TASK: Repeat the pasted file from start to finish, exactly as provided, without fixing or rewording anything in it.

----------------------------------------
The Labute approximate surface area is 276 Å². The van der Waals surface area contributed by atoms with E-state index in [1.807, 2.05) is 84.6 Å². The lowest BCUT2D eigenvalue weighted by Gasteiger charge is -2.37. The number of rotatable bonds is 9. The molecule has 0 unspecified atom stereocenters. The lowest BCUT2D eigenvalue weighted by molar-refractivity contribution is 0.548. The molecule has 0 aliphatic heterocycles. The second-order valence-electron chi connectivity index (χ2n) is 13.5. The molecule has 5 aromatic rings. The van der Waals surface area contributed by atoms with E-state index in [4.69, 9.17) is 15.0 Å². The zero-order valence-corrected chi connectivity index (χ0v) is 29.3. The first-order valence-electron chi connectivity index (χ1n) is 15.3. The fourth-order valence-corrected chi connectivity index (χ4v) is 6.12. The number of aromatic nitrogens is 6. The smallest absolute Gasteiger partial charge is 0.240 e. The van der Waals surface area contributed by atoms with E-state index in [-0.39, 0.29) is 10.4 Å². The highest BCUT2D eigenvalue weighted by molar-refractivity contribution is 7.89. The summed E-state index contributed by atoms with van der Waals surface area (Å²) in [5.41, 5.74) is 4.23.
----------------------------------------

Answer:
The Labute approximate surface area is 276 Å². The van der Waals surface area contributed by atoms with E-state index in [1.807, 2.05) is 84.6 Å². The lowest BCUT2D eigenvalue weighted by Gasteiger charge is -2.37. The number of rotatable bonds is 9. The molecule has 0 unspecified atom stereocenters. The lowest BCUT2D eigenvalue weighted by molar-refractivity contribution is 0.548. The molecule has 0 aliphatic heterocycles. The second-order valence-electron chi connectivity index (χ2n) is 13.5. The molecule has 5 aromatic rings. The van der Waals surface area contributed by atoms with E-state index in [4.69, 9.17) is 15.0 Å². The zero-order valence-corrected chi connectivity index (χ0v) is 29.3. The first-order valence-electron chi connectivity index (χ1n) is 15.3. The fourth-order valence-corrected chi connectivity index (χ4v) is 6.12. The number of aromatic nitrogens is 6. The smallest absolute Gasteiger partial charge is 0.240 e. The van der Waals surface area contributed by atoms with E-state index in [-0.39, 0.29) is 10.4 Å². The highest BCUT2D eigenvalue weighted by molar-refractivity contribution is 7.89. The summed E-state index contributed by atoms with van der Waals surface area (Å²) in [5.41, 5.74) is 4.23.